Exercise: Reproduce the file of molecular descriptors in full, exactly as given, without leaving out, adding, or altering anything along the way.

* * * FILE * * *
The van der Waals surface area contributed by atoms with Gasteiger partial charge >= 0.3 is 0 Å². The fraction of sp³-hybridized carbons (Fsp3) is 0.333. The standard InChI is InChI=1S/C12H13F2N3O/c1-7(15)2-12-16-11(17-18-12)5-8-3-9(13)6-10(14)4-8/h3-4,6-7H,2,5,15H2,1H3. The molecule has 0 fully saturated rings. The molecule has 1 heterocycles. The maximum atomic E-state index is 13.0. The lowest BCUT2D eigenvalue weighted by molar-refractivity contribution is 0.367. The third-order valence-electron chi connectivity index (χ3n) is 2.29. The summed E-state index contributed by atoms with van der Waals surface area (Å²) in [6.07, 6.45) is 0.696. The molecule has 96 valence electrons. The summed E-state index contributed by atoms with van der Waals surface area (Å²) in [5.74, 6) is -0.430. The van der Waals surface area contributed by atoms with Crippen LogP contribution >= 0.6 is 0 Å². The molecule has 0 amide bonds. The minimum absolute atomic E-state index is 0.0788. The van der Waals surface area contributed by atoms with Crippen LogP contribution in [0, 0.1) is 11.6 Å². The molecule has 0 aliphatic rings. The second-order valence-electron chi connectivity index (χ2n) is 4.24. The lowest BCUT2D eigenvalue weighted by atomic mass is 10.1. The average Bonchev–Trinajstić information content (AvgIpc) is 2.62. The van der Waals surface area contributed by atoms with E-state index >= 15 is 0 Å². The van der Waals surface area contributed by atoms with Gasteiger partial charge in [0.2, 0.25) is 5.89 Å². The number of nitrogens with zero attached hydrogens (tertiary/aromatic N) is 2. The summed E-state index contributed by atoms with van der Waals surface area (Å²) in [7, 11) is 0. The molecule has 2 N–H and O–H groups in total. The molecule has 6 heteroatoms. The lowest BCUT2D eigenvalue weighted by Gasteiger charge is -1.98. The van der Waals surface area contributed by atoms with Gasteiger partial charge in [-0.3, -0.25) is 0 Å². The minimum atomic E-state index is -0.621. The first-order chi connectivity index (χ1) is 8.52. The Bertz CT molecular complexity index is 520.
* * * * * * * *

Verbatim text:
The van der Waals surface area contributed by atoms with Gasteiger partial charge >= 0.3 is 0 Å². The fraction of sp³-hybridized carbons (Fsp3) is 0.333. The standard InChI is InChI=1S/C12H13F2N3O/c1-7(15)2-12-16-11(17-18-12)5-8-3-9(13)6-10(14)4-8/h3-4,6-7H,2,5,15H2,1H3. The molecule has 0 fully saturated rings. The molecule has 1 heterocycles. The maximum atomic E-state index is 13.0. The lowest BCUT2D eigenvalue weighted by molar-refractivity contribution is 0.367. The third-order valence-electron chi connectivity index (χ3n) is 2.29. The summed E-state index contributed by atoms with van der Waals surface area (Å²) in [6.07, 6.45) is 0.696. The molecule has 96 valence electrons. The summed E-state index contributed by atoms with van der Waals surface area (Å²) in [5.74, 6) is -0.430. The van der Waals surface area contributed by atoms with Crippen LogP contribution >= 0.6 is 0 Å². The molecule has 0 amide bonds. The minimum absolute atomic E-state index is 0.0788. The van der Waals surface area contributed by atoms with Crippen LogP contribution in [0, 0.1) is 11.6 Å². The molecule has 0 aliphatic rings. The second-order valence-electron chi connectivity index (χ2n) is 4.24. The lowest BCUT2D eigenvalue weighted by atomic mass is 10.1. The average Bonchev–Trinajstić information content (AvgIpc) is 2.62. The van der Waals surface area contributed by atoms with E-state index >= 15 is 0 Å². The van der Waals surface area contributed by atoms with Gasteiger partial charge in [0.2, 0.25) is 5.89 Å². The number of nitrogens with zero attached hydrogens (tertiary/aromatic N) is 2. The summed E-state index contributed by atoms with van der Waals surface area (Å²) in [7, 11) is 0. The molecule has 2 N–H and O–H groups in total. The molecule has 6 heteroatoms. The lowest BCUT2D eigenvalue weighted by Gasteiger charge is -1.98. The van der Waals surface area contributed by atoms with Gasteiger partial charge in [-0.3, -0.25) is 0 Å². The minimum atomic E-state index is -0.621. The first-order chi connectivity index (χ1) is 8.52. The Bertz CT molecular complexity index is 520.